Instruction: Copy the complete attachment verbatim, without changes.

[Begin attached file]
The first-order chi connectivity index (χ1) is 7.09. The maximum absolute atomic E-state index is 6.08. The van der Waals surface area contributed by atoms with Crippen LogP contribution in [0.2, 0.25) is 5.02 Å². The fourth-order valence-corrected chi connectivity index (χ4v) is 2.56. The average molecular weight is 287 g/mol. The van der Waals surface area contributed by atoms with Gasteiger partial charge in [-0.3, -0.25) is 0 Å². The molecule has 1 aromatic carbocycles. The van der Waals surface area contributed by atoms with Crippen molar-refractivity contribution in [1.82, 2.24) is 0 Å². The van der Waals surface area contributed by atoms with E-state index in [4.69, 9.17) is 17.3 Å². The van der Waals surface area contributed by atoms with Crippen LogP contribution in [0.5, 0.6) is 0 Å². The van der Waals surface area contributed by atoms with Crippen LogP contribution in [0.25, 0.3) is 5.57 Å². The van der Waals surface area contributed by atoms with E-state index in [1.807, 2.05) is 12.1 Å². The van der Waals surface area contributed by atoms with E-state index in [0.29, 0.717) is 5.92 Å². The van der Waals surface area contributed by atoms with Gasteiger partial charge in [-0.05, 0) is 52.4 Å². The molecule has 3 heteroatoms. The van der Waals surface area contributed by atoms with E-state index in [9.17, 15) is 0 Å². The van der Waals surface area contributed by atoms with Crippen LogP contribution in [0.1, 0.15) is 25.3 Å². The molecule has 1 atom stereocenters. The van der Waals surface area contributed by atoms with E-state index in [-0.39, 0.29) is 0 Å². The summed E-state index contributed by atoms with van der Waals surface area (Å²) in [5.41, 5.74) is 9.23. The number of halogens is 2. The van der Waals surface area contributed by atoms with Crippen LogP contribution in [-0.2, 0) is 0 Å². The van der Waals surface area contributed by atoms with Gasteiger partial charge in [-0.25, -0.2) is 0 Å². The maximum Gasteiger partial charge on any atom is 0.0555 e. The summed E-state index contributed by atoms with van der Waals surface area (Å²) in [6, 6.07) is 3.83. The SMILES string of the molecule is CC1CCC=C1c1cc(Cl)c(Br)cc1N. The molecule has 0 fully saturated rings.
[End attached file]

The first-order chi connectivity index (χ1) is 7.09. The maximum absolute atomic E-state index is 6.08. The van der Waals surface area contributed by atoms with Crippen LogP contribution in [0.2, 0.25) is 5.02 Å². The fourth-order valence-corrected chi connectivity index (χ4v) is 2.56. The average molecular weight is 287 g/mol. The van der Waals surface area contributed by atoms with Gasteiger partial charge in [-0.3, -0.25) is 0 Å². The molecule has 1 aromatic carbocycles. The van der Waals surface area contributed by atoms with Crippen molar-refractivity contribution in [1.82, 2.24) is 0 Å². The van der Waals surface area contributed by atoms with E-state index in [4.69, 9.17) is 17.3 Å². The van der Waals surface area contributed by atoms with Crippen LogP contribution in [0.5, 0.6) is 0 Å². The van der Waals surface area contributed by atoms with Crippen LogP contribution in [0.25, 0.3) is 5.57 Å². The van der Waals surface area contributed by atoms with E-state index in [1.807, 2.05) is 12.1 Å². The van der Waals surface area contributed by atoms with E-state index in [0.29, 0.717) is 5.92 Å². The van der Waals surface area contributed by atoms with Gasteiger partial charge in [-0.05, 0) is 52.4 Å². The molecule has 3 heteroatoms. The van der Waals surface area contributed by atoms with E-state index in [9.17, 15) is 0 Å². The van der Waals surface area contributed by atoms with Crippen LogP contribution in [0.1, 0.15) is 25.3 Å². The molecule has 1 atom stereocenters. The van der Waals surface area contributed by atoms with E-state index in [-0.39, 0.29) is 0 Å². The summed E-state index contributed by atoms with van der Waals surface area (Å²) in [5.41, 5.74) is 9.23. The number of halogens is 2. The van der Waals surface area contributed by atoms with Crippen LogP contribution in [-0.2, 0) is 0 Å². The van der Waals surface area contributed by atoms with Gasteiger partial charge in [-0.25, -0.2) is 0 Å². The maximum Gasteiger partial charge on any atom is 0.0555 e. The summed E-state index contributed by atoms with van der Waals surface area (Å²) in [6, 6.07) is 3.83. The SMILES string of the molecule is CC1CCC=C1c1cc(Cl)c(Br)cc1N. The molecule has 0 fully saturated rings.